A Two-Faced Shock for the Australian Economy

From Dan Denning in Albert Park:

Is he Harvey Two-Face or Janus? The ‘he’ we’re referring to is US Federal Reserve Chairman Ben Bernanke. He thoroughly confused markets after the US close on Wednesday. On the one hand, the Fed will not necessarily end QE when the US unemployment rate reaches 6.5%. On the other hand, interest rates will not rise even if the Fed ‘tapers off’ bond purchases.

It was a remarkable exercise in speaking out of both sides of the mouth to the consternation and befuddlement of everyone. Only a god or a criminal would even attempt it. Harvey Dent — the one-time district attorney of Gotham — could have done it after he became Harvey Two-Face (tragic acid accident). And Janus, the two-faced Roman god of gates and doors, would have had a go.

In fact Janus is probably the better comparison for Bernanke. There are two doors in front of the Fed Chairman. Behind one door is a world of higher prices, a falling dollar, and inflationary pain. Behind door number two is a world of falling asset prices, a crashing bond market, and the inevitable deflation that comes after a credit boom.

Ben Two-Face has a hand on each handle. But he’s not trying to open the doors. He’s trying to keep them both closed. He will need more hands. In the meantime, the markets have taken the Fed’s indecision as an excuse to rally.

Unfortunately for the Australian economy, there is the complicating factor of China. The IMF lowered its 2014 GDP growth figure in China by 0.3% to 7.8%. That’s still pretty fantastic by most standards. But it might not be enough to prevent Australia from encountering its own little deflationary shock, which we’ll address in a moment.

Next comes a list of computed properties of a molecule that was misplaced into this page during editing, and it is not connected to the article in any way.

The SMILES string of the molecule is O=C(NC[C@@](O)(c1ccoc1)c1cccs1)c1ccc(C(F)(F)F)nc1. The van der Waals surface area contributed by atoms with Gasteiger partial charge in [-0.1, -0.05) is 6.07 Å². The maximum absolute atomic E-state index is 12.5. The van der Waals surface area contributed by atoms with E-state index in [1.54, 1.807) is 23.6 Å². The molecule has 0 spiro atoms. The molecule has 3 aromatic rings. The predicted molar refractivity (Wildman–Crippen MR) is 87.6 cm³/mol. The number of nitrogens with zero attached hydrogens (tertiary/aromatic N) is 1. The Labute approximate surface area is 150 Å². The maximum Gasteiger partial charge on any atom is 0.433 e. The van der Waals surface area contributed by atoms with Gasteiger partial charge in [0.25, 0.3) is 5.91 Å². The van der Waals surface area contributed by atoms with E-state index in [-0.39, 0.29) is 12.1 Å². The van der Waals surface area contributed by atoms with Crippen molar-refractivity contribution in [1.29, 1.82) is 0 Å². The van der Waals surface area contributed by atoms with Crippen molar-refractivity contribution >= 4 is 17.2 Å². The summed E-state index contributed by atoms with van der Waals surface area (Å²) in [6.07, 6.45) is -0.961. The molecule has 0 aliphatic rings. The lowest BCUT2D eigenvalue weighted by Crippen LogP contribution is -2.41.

But back to China quickly. CSLA also downgraded its China growth forecast to 7%. This is a safe prediction. It probably won’t be accurate though. There will be no GDP-boosting stimulus from the central government, according to Chinese Premier Lei Keqiang. He told other government officials that, ‘As long as the economic growth rate, employment and other indicators don’t slip below our lower limit and inflation doesn’t exceed our upper limit, [we’ll] focus on restructuring and pushing reforms.’

That’s a reaffirmation of the idea that China’s economy doesn’t need growth at any cost. It needs to rebalance between exports and domestic consumption. It’s probably the right policy. But there wasn’t any evidence it’s working yet, judging by data released yesterday. This is the data that took the wind out of Australian equity sales mid-afternoon.

Chinese exports were down 3.1% in June from the same time last year. Imports were down 0.7% year-over-year. This was not good news coming from Australia’s largest trading partner. And it wasn’t good news for China either. ‘China faces relatively stern challenges in trade currently,’ said Chinese customs spokesman Zheng Yuesheng. ‘Exports in the third quarter look grim,’ he added.